The split that took place in 1984 was the result of a man named George Roden attempting to assume control of the sect, while Howell and his followers objected. Howell was not the average SDA type, though, as he wore his hair long and often gave his sermons in a t-shirt and jeans. Despite recruiting a number of followers to his faction, Howell was forced to flee Mount Carmel until things took a violent turn in November 3, 1987. It was at that time that Roden dug up the body of a former Davidian and challenged Howell to raise her from the dead. Instead of attempting the impossible feat, Howell lead a group of armed commandos to the Mount Carmel compound to photograph the disinterred remains of the former Davidian. The hope was that they would turn the photographs over to the local authorities who would in turn arrest Roden, thereby giving leadership of the Branch Davidians to Howell. Roden and his followers were waiting and a shootout ensued. Although no one was killed, Howell and his six commandos were charged with attempted murder, which they were eventually acquitted of in April 1988. [3] After the acquittal, Howell was proclaimed the sole leader of the Branch Davidians.

During Howell’s exile from Mount Carmel, he visited the Holy Land in 1985, which is where he claimed that he was brought into heaven and given the secrets of the Seven Seals of the Book of Revelation that played such an integral role in his theology. It was also at that time when he came up with the name David Koresh – David for King David and Koresh for the Persian King Cyrus who released the Jews from their Babylonian captivity in 539 BC – which he legally changed his name to in 1990. [4] Once he was firmly ensconced as the leader of the Branch Davidians, Koresh wasted no time preaching his millennial prophecies of the Seven Seals. Of particular importance to the 1993 events was his interpretation of the Fourth Seal, which he believed allowed him to “kill with the sword.” Concerning this Seal, Koresh once said, “The Bible is a whole book about nothing but killing.” [5] Clearly, Koresh favored the Old Testament god of fire and vengeance. Besides preaching his apocalyptic interpretation of the Bible, Koresh also initiated several changes in the day to day lives of the Branch Davidians. He promoted the idea of polygamy for himself, but he ordered celibacy among all the other male members. By the time of the siege, he fathered seventeen children, two with underage girls and others with women already married. He also lifted the ban on alcohol, although members rarely drank afterwards. [6]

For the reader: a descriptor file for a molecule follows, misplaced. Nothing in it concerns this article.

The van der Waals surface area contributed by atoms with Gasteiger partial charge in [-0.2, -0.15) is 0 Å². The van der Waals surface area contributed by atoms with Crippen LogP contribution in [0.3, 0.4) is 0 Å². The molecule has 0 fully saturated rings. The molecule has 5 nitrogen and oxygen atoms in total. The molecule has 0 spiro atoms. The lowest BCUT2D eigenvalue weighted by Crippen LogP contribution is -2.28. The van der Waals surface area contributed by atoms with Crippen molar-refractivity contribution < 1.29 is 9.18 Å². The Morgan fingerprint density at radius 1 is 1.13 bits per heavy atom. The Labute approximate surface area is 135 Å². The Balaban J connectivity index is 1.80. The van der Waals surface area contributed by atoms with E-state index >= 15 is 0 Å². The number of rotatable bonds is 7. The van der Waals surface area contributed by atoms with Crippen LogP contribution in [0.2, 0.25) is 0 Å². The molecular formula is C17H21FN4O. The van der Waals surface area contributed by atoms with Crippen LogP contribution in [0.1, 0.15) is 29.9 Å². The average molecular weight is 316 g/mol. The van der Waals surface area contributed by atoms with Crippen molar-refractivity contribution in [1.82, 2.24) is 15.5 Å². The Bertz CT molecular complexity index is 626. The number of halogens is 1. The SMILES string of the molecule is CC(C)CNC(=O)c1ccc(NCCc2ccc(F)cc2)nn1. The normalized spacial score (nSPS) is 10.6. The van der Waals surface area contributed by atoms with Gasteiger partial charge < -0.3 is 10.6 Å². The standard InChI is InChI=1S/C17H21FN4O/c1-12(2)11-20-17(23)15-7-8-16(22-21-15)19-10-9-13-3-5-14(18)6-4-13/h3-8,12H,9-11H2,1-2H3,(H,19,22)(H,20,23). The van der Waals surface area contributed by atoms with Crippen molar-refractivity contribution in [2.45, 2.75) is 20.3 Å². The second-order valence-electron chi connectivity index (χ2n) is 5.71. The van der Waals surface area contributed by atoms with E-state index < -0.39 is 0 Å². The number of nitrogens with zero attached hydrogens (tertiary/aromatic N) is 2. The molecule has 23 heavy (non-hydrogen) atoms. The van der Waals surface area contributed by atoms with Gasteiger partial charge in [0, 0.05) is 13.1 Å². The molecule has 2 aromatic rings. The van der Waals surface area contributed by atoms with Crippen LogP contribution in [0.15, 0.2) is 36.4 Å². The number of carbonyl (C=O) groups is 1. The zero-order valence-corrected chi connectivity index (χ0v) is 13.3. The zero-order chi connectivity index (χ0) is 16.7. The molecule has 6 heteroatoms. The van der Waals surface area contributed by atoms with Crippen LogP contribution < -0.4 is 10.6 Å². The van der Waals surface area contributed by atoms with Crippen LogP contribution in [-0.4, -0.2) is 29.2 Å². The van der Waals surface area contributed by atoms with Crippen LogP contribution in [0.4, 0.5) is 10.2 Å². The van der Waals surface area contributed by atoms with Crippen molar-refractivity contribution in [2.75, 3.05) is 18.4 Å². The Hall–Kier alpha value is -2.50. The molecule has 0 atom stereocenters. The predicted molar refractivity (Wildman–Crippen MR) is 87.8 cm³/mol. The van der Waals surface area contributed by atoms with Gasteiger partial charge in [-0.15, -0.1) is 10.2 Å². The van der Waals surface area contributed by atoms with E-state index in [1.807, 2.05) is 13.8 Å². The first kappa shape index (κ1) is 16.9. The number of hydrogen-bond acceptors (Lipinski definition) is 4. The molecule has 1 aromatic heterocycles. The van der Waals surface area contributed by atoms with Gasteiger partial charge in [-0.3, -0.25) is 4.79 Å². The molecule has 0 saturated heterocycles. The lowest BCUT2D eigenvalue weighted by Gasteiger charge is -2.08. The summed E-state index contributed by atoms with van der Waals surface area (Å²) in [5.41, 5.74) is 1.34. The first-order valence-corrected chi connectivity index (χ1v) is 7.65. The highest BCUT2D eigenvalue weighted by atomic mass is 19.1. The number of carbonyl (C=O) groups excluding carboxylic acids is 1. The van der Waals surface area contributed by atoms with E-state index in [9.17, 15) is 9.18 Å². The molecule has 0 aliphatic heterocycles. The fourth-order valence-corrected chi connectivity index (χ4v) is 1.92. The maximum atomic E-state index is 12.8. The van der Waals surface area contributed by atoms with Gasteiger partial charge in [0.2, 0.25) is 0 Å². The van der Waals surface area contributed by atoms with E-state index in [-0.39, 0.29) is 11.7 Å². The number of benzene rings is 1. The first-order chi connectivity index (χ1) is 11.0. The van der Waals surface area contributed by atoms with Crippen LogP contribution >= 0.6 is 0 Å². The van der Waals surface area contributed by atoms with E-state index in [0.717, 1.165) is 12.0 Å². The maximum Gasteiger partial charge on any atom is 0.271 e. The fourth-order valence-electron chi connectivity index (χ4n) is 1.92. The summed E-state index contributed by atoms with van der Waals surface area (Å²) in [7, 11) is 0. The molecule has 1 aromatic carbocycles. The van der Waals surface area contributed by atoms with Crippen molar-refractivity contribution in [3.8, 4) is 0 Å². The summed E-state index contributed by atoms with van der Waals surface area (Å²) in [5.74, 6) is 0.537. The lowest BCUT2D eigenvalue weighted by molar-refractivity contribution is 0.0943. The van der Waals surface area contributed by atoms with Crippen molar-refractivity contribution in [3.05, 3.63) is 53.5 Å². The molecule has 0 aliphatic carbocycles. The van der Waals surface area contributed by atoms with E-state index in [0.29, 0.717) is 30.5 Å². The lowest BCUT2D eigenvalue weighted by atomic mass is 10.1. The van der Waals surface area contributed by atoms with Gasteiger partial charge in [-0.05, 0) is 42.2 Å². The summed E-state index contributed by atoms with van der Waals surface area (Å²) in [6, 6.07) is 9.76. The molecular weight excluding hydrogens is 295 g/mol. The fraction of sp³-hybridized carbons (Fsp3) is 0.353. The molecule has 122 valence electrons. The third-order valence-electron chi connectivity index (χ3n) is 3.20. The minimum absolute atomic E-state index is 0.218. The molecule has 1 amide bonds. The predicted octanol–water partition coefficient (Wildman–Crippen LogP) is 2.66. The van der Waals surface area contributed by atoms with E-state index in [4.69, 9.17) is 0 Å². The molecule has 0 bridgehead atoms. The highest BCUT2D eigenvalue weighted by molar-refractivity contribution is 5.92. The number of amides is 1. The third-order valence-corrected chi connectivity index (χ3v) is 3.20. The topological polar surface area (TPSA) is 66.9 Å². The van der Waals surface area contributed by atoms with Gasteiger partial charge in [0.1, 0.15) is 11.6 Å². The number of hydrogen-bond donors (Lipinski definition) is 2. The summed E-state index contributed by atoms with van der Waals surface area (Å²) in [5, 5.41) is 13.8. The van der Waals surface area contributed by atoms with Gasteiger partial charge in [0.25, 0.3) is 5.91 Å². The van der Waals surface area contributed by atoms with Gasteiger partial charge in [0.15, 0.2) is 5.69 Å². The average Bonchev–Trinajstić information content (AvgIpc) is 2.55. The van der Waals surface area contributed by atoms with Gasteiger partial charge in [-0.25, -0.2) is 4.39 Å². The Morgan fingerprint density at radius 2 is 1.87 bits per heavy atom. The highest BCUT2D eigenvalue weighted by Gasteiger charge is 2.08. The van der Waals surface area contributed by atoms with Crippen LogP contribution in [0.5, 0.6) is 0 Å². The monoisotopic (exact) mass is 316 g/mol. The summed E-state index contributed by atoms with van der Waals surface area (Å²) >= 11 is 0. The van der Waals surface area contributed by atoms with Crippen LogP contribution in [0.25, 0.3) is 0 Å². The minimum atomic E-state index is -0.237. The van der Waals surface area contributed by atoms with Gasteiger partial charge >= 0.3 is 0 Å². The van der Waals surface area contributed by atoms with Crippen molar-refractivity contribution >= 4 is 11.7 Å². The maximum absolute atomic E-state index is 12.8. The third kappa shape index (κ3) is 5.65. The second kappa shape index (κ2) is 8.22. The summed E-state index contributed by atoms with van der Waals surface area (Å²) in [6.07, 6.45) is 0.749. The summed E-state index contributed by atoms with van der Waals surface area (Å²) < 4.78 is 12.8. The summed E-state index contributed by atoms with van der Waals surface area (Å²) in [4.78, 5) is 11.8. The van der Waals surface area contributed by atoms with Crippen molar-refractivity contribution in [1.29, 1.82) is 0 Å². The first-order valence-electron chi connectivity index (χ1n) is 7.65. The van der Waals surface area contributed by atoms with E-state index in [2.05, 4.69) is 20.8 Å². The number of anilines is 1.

The Investigation

The reason why the Branch Davidians came to the attention of the Bureau of Alcohol Tobacco and Firearms was the combination of a series of newspapers articles about the sect and a random discovery by a postal worker. Mark England and Darlene McCormick, who were local writers for the Waco Tribune-Herald, wrote a seven part series titled “Sinful Messiah,” which focused on some of the more lurid and salacious aspects of life in the compound. The writers interviewed three ATF sources who also happened to be disgruntled former Davidians. One of the sources, Marc Breault, ended up being the key informant who helped get the ATF initiate the investigation of the Davidians. Koresh was never interviewed by England and McCormick. [7] Dovetailing with the “Sinful Messiah” series was the ATF investigation, which officially began in 1992 when a postal worker noticed a number of weapons being mailed to the compound. Although there is nothing inherently illegal about sending guns through the postal service, the ATF believed it warranted an investigation so special agent Robert Rodriguez was tasked with infiltrating the compound. Most of the weapons the agent saw in the compound were legal, but Rodriguez’s reports concluded that the Davidians were manufacturing illegal weapons, which was enough to get a warrant to raid the compound. [8]